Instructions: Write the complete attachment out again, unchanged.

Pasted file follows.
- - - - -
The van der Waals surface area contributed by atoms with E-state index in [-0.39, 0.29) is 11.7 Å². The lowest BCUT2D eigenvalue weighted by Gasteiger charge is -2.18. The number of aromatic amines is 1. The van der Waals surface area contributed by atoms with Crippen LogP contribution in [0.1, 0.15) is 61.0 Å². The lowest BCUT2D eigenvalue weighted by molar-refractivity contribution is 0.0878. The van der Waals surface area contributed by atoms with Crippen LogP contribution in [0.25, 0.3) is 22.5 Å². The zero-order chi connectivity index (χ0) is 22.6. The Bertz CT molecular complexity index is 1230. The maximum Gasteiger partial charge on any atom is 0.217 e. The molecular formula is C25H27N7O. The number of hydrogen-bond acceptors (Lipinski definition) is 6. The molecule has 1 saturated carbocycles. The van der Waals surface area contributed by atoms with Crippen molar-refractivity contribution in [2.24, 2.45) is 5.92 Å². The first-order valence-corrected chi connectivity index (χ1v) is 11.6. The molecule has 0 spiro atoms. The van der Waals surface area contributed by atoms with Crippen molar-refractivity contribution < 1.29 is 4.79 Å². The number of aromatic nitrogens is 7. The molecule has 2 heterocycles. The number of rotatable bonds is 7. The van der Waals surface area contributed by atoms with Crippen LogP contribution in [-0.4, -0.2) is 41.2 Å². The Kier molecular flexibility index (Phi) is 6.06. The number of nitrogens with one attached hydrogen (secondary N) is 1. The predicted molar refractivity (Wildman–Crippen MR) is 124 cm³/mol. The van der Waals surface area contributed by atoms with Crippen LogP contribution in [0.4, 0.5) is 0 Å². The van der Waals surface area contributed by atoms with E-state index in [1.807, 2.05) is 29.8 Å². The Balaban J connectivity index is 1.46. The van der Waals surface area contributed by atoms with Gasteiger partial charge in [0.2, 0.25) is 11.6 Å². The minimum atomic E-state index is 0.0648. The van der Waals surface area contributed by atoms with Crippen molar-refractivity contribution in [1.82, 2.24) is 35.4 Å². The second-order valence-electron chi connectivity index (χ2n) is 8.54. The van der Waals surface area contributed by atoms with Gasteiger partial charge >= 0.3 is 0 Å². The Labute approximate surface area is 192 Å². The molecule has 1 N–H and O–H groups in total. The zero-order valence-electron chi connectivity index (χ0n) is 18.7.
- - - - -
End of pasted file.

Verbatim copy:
The van der Waals surface area contributed by atoms with E-state index in [-0.39, 0.29) is 11.7 Å². The lowest BCUT2D eigenvalue weighted by Gasteiger charge is -2.18. The number of aromatic amines is 1. The van der Waals surface area contributed by atoms with Crippen LogP contribution in [0.1, 0.15) is 61.0 Å². The lowest BCUT2D eigenvalue weighted by molar-refractivity contribution is 0.0878. The van der Waals surface area contributed by atoms with Crippen LogP contribution in [0.25, 0.3) is 22.5 Å². The zero-order chi connectivity index (χ0) is 22.6. The Bertz CT molecular complexity index is 1230. The maximum Gasteiger partial charge on any atom is 0.217 e. The molecular formula is C25H27N7O. The number of hydrogen-bond acceptors (Lipinski definition) is 6. The molecule has 1 saturated carbocycles. The van der Waals surface area contributed by atoms with Crippen molar-refractivity contribution in [2.24, 2.45) is 5.92 Å². The first-order valence-corrected chi connectivity index (χ1v) is 11.6. The molecule has 0 spiro atoms. The van der Waals surface area contributed by atoms with Crippen molar-refractivity contribution < 1.29 is 4.79 Å². The number of aromatic nitrogens is 7. The molecule has 2 heterocycles. The number of rotatable bonds is 7. The van der Waals surface area contributed by atoms with Crippen LogP contribution in [-0.4, -0.2) is 41.2 Å². The Kier molecular flexibility index (Phi) is 6.06. The number of nitrogens with one attached hydrogen (secondary N) is 1. The predicted molar refractivity (Wildman–Crippen MR) is 124 cm³/mol. The van der Waals surface area contributed by atoms with Crippen LogP contribution in [0.4, 0.5) is 0 Å². The van der Waals surface area contributed by atoms with E-state index in [1.807, 2.05) is 29.8 Å². The Balaban J connectivity index is 1.46. The van der Waals surface area contributed by atoms with Gasteiger partial charge in [0.2, 0.25) is 11.6 Å². The minimum atomic E-state index is 0.0648. The van der Waals surface area contributed by atoms with Crippen molar-refractivity contribution in [1.82, 2.24) is 35.4 Å². The second-order valence-electron chi connectivity index (χ2n) is 8.54. The van der Waals surface area contributed by atoms with Gasteiger partial charge >= 0.3 is 0 Å². The Labute approximate surface area is 192 Å². The molecule has 1 N–H and O–H groups in total. The zero-order valence-electron chi connectivity index (χ0n) is 18.7.